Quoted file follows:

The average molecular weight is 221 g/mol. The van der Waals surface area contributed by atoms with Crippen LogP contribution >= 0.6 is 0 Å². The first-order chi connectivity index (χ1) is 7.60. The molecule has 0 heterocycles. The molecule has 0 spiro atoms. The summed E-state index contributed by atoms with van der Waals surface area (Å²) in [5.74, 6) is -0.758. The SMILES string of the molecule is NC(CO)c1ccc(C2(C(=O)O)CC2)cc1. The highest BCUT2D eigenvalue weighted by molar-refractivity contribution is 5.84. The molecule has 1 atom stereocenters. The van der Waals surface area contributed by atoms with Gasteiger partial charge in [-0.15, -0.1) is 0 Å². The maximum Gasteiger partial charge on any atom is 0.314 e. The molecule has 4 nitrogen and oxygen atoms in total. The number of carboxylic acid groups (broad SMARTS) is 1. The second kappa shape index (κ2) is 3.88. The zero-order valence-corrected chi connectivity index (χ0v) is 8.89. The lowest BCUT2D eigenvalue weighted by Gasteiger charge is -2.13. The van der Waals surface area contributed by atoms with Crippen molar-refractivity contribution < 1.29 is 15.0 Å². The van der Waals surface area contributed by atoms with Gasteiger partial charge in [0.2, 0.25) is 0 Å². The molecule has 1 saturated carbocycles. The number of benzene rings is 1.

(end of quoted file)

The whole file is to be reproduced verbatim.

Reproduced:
The average molecular weight is 221 g/mol. The van der Waals surface area contributed by atoms with Crippen LogP contribution >= 0.6 is 0 Å². The first-order chi connectivity index (χ1) is 7.60. The molecule has 0 heterocycles. The molecule has 0 spiro atoms. The summed E-state index contributed by atoms with van der Waals surface area (Å²) in [5.74, 6) is -0.758. The SMILES string of the molecule is NC(CO)c1ccc(C2(C(=O)O)CC2)cc1. The highest BCUT2D eigenvalue weighted by molar-refractivity contribution is 5.84. The molecule has 1 atom stereocenters. The van der Waals surface area contributed by atoms with Gasteiger partial charge in [-0.15, -0.1) is 0 Å². The maximum Gasteiger partial charge on any atom is 0.314 e. The molecule has 4 nitrogen and oxygen atoms in total. The number of carboxylic acid groups (broad SMARTS) is 1. The second kappa shape index (κ2) is 3.88. The zero-order valence-corrected chi connectivity index (χ0v) is 8.89. The lowest BCUT2D eigenvalue weighted by Gasteiger charge is -2.13. The van der Waals surface area contributed by atoms with Crippen molar-refractivity contribution < 1.29 is 15.0 Å². The van der Waals surface area contributed by atoms with Gasteiger partial charge in [0.2, 0.25) is 0 Å². The molecule has 1 saturated carbocycles. The number of benzene rings is 1.